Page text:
....One troubling feature is the way a VIS can serve to demonise an offender in the public mind, especially in particularly graphic cases that attract high-level media attention. While the statements may evoke compassion for victims, which is positive, they may also stir up hatred, fear, anger and disgust towards the defendant, which is surely negative. Generating disgust towards specific persons or groups in society is extremely perilous.
....A second matter of concern is whether the VIS actually encourages genuine or lasting empathy for victims. As a brief snapshot in time, the VIS can never do justice to the complexity and variability of a victim’s experience. Nor does it allow the subject’s unique identity and particularity to emerge.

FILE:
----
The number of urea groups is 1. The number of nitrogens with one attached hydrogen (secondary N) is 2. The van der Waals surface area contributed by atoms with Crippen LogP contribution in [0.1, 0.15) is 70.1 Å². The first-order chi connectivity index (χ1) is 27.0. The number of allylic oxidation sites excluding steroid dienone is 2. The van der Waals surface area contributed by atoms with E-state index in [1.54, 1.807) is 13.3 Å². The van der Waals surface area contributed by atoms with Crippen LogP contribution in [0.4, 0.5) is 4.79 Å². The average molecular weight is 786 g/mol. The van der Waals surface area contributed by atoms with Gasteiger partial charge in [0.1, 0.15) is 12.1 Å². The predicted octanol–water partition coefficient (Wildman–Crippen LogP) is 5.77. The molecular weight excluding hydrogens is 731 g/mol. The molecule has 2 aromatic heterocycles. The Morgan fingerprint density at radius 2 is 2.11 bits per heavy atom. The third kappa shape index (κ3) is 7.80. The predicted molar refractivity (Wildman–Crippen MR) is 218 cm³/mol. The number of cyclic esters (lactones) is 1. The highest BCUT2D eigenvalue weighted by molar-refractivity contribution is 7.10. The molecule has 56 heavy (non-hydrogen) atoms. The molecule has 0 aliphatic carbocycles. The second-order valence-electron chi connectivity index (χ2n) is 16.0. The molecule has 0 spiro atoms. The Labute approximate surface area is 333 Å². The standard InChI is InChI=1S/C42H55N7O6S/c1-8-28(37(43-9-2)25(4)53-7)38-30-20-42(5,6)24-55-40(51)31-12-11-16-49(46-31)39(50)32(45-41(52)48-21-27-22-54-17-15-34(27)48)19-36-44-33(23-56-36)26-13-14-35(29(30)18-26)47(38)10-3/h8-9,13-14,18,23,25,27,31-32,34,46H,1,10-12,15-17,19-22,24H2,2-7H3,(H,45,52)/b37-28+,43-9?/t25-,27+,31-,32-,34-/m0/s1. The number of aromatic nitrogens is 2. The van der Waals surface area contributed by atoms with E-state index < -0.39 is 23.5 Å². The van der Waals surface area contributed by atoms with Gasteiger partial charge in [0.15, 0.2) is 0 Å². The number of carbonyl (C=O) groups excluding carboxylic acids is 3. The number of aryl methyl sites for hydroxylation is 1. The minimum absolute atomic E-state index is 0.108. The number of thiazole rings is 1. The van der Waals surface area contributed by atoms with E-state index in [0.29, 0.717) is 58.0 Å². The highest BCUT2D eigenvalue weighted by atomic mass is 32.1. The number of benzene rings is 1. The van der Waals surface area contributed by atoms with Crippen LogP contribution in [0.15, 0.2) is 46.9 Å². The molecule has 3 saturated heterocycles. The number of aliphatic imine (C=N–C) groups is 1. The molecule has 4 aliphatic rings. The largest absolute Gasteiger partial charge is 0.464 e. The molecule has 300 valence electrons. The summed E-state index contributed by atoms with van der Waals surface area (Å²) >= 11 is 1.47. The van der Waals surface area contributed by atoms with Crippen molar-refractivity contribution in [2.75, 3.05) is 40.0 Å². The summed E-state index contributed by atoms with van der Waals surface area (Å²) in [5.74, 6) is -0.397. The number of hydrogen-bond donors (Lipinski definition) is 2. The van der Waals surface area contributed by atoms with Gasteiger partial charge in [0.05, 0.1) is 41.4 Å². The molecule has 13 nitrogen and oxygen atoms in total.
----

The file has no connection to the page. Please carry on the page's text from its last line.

....A third concern about the VIS is its non-dialogical nature. According to Simon Power, a chief goal of the VIS is to enable victims “to address the offender so that the offender may better perceive the impact of the offence on the victim”. But if the statement is addressed to the offender, surely the addressee should have the opportunity to respond in some appropriate way to the victim’s comments. Otherwise, the statement is spoken at the offender or about the offender, but not to the offender.